China’s Most Polluted Cities – What it Means for Business
By Gidon Gautel
Five of China’s ten most polluted cities are located in Hebei province in the country’s north, with the city of Shijiazhuang ranking the highest, according to the latest data from the World Health Organization’s (WHO) Ambient Air Pollution Database.
WHO information shows that air pollution in certain areas of China has markedly improved since 2011. Beijing, which was ranked the fifth most polluted city in China in 2011, has dropped out of the top 20. This is partially due to increasing efforts by the government to address air quality issues, though it still ranks 12th for levels of PM2.5.
The drive to tackle China’s air pollution presents a variety of opportunities for foreign investors. Foreign businesses in green industries will benefit from easier market entry and greater demand for cleantech products, while firms in highly polluted cities will enjoy higher retention rates for employees as a result of cleaner air. However, significant challenges remain as China continues to pollute heavily and numerous obstacles will have to be overcome to successfully curb air pollution.
WHO’s list of most and least polluted cities in China
Updated in May 2016, the WHO’s database focuses on levels of particulate matter smaller than 10 micrometers (PM10) and 2.5 micrometers (PM2.5). Both can cause serious respiratory diseases including lung cancer, especially PM2.5, which penetrate deeper into lung tissue.
A 2013 joint study by Tsinghua University, Peking University, and the Massachusetts Institute of Technology (MIT) revealed that high levels of air pollution in northwest China reduced life expectancy by 5.5 years, on average.
The top 10 most polluted Chinese cities, in terms of air pollution, are ranked as follows:
China’s least polluted cities tend to be situated in the south, with Sanya topping both the PM10 and PM2.5 tables for lowest pollution levels. Hong Kong, not included in the original 2011 WHO China data, has seen a slight drop of air quality since then, from PM10 levels of 47mcg/m3 to 49, taking it out of the top 10 cleanest list.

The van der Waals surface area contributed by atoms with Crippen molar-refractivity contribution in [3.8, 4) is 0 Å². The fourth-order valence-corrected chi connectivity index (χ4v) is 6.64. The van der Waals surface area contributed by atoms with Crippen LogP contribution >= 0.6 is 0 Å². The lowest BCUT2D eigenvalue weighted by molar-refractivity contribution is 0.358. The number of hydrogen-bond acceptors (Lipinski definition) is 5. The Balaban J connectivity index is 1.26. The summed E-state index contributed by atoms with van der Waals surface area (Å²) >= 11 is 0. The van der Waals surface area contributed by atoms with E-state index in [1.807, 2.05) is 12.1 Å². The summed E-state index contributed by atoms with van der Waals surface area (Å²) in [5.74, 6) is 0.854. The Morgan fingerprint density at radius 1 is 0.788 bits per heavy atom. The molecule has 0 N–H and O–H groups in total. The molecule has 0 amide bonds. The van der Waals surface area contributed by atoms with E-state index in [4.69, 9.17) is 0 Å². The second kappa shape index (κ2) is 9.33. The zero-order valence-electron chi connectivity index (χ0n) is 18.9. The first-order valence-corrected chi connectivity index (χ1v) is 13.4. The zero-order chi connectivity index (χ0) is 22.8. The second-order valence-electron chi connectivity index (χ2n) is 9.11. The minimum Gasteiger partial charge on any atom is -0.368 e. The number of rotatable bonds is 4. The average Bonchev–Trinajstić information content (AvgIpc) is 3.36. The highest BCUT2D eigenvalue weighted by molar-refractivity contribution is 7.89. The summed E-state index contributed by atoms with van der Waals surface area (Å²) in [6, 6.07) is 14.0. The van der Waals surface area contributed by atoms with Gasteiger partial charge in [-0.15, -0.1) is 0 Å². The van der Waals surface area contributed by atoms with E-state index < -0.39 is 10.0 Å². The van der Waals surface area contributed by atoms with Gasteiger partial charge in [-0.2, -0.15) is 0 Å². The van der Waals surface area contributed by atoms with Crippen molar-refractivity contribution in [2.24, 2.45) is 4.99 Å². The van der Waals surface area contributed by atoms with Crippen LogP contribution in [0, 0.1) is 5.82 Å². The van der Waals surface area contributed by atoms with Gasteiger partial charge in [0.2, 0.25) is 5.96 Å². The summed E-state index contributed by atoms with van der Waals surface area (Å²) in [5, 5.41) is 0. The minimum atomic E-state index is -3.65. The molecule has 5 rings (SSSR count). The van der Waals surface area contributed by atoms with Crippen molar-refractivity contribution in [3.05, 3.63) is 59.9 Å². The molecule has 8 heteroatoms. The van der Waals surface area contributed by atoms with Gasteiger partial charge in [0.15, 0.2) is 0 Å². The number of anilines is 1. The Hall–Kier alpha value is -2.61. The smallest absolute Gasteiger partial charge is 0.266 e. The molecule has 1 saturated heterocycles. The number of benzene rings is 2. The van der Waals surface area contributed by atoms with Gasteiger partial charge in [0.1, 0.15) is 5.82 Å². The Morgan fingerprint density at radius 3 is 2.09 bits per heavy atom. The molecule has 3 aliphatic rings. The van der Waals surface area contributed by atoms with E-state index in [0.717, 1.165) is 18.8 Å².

The top 10 least polluted Chinese cities, in terms of air quality, are as follows:
The full report, covering all major cities across the globe, can be found here.
The government’s strained efforts to crack down on polluters
The country’s capital, Beijing, has drawn international criticism for its highly-publicized levels of pollution, which may explain why the government has been aggressively targeting the problem there and in the general Beijing-Tianjin-Hebei (Jing-Jin-Ji) area. The Ministry of Environmental Protection announced in March this year that PM2.5 and PM10 concentrations in the region still needed to be cut by 60 percent and 50 percent, respectively, in order to meet national standards.
The government has introduced punitive fines and revised tax laws to try to lower pollution levels across major cities. Despite this, from 2011’s 20 worst polluted cities, only Beijing has seen improvements thus far. Nationally, general levels of pollution have worsened. PM10 levels recorded in 2016 for Shijiazhuang were twice as high as PM10 levels recorded in 2011 for Lanzhou, the most polluted city in China that year.
Shijiazhuang’s annual mean concentration of PM10 was 305 micrograms per cubic meter (mcg/m3), more than 15 times higher than the WHO’s recommended annual upper limit of 20 mcg/m3. Shijiazhuang’s annual mean concentration of PM2.5 was 121 mcg/m3, more than 12 times higher than the WHO’s recommended annual limit of 10 mcg/m3.